It was Jan. 3, the first official workday of the new year, and Donald Trump was busy in his role as president-elect of the United States -- on Twitter.
His typed outbursts for the day included: A threat to punish General Motors with an import tax for building cars in Mexico. A slap down of House Republicans for playing politics on ethics. An insinuation that America’s intelligence agencies are not fully trustworthy.
Yes, on just one head-spinning Tuesday in early January the president-elect used social media to pick fights with three American institutions of industry and government, with each conflict having potential long-term impacts on Trump’s presidency and the nation. Tweets are 140 characters maximum and readable by anyone with access to a computer.
Here is what Trump shared with the world on his Twitter feed:
At 6:30 a.m.: “General Motors is sending Mexican made model of Chevy Cruze to U.S. car dealers -- tax free across border. Make in U.S.A. or pay big border tax!”
At 9:03 a.m.: “With all that Congress has to work on, do they really have to make the weakening of the Independent Ethics Watchdog, as unfair as it may be, their number one act and priority.”
At 7:14 p.m.: “The ‘Intelligence’ briefing on so-called ‘Russian hacking’ was delayed until Friday, perhaps more time needed to build a case. Very strange!”
In the olden days of presidential politics -- in other words, before Trump’s election -- we imagine that any one of those policy pronouncements would have dominated headlines and analysis -- for days. The president-elect is willing to engage in a trade war with America’s own automakers? He’s strong-arming House Republicans? Dissing the CIA? Let’s discuss.
The country may yet find time to focus more intently on what Trump said Tuesday, but by Wednesday he had moved on to new topics, including a puzzling series of tweets in apparent support of WikiLeaks founder Julian Assange, who is viewed by many people as an enemy of America. When the Assange and hacking tweets were criticized, Trump defended himself, on Twitter, by blaming news coverage, “The media lies to make it look like I am against ‘Intelligence’ when in fact I am a big fan!” Also tucked into Trump’s Twitter feed were a Wednesday shout-out to Jackie Evancho, a classical singer scheduled to perform at the inauguration, and a Thursday zinger directed at Senate Minority Leader Charles Schumer (Trump typed that Schumer is the Democrats’ “head clown”).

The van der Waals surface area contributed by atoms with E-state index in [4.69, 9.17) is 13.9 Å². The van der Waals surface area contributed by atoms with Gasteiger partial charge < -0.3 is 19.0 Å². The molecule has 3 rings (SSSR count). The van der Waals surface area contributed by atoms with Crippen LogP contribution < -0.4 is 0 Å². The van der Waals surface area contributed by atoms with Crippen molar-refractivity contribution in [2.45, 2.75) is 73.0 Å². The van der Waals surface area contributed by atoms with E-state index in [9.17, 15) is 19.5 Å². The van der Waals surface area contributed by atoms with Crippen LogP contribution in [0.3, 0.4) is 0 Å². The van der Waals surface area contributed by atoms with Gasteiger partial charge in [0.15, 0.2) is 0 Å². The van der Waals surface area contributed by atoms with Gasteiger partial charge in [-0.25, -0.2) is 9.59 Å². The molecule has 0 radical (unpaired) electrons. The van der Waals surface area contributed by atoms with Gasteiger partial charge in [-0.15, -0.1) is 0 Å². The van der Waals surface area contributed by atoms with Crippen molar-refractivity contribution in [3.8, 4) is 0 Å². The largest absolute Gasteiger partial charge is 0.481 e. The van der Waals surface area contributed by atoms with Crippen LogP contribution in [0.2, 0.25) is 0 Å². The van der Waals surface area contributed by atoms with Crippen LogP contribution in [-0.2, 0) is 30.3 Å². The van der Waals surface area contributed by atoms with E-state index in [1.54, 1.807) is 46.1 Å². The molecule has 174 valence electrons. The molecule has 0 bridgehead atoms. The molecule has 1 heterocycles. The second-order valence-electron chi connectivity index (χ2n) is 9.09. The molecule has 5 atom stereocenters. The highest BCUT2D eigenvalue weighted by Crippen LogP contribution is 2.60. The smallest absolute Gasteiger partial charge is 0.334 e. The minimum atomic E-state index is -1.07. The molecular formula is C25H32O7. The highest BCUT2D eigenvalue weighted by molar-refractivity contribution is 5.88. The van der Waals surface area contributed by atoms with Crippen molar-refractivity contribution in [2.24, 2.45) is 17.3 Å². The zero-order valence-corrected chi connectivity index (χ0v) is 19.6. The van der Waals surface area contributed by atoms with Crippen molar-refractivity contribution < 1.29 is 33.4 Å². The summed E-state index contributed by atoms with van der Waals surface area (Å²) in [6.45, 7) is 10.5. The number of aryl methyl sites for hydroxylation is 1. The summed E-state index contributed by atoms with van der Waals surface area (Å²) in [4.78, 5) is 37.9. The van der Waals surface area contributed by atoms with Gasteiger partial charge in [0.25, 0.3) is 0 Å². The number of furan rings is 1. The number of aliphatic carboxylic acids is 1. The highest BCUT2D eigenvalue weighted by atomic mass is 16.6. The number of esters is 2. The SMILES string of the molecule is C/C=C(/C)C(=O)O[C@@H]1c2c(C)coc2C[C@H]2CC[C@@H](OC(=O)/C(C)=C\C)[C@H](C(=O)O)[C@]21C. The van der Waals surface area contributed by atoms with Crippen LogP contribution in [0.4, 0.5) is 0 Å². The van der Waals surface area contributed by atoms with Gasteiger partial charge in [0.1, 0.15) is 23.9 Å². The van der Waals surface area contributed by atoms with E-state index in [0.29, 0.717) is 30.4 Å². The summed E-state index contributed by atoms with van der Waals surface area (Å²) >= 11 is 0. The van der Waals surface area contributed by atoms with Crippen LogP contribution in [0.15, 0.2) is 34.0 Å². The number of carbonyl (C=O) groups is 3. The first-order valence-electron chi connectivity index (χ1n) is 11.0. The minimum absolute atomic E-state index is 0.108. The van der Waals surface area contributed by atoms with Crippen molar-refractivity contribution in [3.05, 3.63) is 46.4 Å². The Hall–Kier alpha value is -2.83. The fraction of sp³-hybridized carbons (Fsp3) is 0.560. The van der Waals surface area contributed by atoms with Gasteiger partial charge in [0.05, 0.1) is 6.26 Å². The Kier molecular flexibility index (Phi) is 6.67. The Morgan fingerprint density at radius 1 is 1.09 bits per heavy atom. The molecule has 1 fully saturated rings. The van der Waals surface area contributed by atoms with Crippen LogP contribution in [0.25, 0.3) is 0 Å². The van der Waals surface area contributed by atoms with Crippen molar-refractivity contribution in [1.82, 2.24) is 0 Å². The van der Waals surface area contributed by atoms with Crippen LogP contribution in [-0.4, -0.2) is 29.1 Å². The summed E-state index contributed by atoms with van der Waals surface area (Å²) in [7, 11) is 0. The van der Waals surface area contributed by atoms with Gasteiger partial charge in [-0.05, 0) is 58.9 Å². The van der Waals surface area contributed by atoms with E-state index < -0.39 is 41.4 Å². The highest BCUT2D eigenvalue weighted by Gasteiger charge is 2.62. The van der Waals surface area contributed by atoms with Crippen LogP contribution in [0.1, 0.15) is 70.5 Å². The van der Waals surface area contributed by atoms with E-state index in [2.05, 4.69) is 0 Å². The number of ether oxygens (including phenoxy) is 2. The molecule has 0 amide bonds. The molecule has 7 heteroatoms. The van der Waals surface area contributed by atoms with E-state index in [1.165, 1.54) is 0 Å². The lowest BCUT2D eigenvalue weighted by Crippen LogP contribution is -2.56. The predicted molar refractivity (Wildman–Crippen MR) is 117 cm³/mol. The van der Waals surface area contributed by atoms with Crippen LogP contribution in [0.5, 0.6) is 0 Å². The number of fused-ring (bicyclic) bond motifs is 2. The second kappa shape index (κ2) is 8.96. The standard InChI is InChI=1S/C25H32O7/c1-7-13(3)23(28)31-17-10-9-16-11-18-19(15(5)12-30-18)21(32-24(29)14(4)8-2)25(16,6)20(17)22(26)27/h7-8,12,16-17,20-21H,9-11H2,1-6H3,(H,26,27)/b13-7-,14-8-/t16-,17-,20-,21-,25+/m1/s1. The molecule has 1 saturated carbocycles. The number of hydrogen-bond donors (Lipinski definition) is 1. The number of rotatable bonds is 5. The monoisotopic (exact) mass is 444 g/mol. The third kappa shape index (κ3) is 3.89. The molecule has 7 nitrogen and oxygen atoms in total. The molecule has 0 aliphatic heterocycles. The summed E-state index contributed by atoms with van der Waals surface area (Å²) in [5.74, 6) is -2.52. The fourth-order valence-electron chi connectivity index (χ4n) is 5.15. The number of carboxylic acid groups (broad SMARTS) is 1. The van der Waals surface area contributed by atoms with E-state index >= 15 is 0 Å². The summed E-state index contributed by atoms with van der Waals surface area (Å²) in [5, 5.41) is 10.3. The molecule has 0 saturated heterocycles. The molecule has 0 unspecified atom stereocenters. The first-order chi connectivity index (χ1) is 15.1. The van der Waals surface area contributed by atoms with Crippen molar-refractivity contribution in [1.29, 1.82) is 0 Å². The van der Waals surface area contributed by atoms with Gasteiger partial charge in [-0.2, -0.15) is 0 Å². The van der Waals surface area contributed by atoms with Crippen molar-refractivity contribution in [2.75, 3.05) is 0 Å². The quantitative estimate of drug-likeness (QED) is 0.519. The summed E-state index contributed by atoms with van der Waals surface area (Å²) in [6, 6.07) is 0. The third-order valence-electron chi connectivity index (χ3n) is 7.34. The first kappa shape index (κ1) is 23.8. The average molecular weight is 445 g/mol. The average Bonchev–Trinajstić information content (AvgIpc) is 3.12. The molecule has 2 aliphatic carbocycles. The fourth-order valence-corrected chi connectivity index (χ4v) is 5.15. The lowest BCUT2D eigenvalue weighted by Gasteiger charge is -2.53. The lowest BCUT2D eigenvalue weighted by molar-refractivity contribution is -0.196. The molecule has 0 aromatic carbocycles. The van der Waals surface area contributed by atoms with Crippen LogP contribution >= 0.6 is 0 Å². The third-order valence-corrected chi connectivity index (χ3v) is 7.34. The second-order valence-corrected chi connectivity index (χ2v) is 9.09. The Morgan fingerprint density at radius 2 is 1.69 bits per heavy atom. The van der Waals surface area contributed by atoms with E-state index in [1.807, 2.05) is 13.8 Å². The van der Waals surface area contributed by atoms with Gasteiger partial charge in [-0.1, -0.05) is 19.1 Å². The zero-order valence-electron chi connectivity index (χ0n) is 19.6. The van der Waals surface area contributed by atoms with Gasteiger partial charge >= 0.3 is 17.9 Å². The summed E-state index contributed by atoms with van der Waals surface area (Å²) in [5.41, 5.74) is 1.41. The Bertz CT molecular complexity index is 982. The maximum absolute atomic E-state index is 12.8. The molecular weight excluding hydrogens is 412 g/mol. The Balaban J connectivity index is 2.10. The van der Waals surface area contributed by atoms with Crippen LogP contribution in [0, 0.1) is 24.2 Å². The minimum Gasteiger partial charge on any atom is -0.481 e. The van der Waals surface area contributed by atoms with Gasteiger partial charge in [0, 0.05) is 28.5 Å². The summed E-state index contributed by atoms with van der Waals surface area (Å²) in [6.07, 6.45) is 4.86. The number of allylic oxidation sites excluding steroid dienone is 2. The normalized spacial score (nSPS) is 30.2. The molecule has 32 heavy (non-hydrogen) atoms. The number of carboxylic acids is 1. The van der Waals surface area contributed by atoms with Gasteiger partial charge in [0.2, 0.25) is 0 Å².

We’ll catch our breath now, and state our worries about the incoming tweeter-in-chief. Pardon us, but this will take more than 140 characters.
There is nothing wrong, nothing un-presidential, about using Twitter as a tool of governance. If used judiciously, it can be effective. Trump recognized the power of social media to propel his campaign, and he seems unlikely to switch off his feed after taking office.
Every modern president, fighting a constant battle for control of messaging, has used mass media to speak directly to the nation. Before Twitter there was television and before television there was radio. Days after President Franklin Roosevelt took office in 1933, he embarked on a series of “fireside chats” on radio to talk the country through the Great Depression. In the television era, presidents used the Oval Office address as a tool of persuasion.
Twitter is Trump’s bully pulpit of choice. The immediacy and novelty are captivating. Americans have never experienced a president thinking and leading in real time. Incoming White House spokesman Sean Spicer said Wednesday at an event in Chicago that he wakes up not knowing what his boss has tweeted. “But I do look there first, because it drives the news.” That’s because whatever a president says, however he says it, is significant.
The obvious difference between a speech and a tweet is time and space. Presidents typically work on speeches for weeks, carefully aligning word choices with policy objectives to deliver full arguments. Tweets can be bashed out in a few seconds by a president alone with his predispositions. There’s no room for detail or nuance. Instead there’s emotion and an invitation for immediate reaction -- by political friends and foes, the public and foreign governments.
Trump’s quick takedown of House Republicans was shrewd politics. It caught them off-guard, forcing them to abandon plans to gut a congressional ethics board. But a lot of what he types is unformed or reckless, a reflection of the impetuous, needy side of his nature. The president-to-be on Twitter is throwing digital spaghetti at the wall. Some of it will stick. Some is bound to create messes for his administration and the country. But in 2017, all of it is state of the art.
Editorial by Chicago Tribune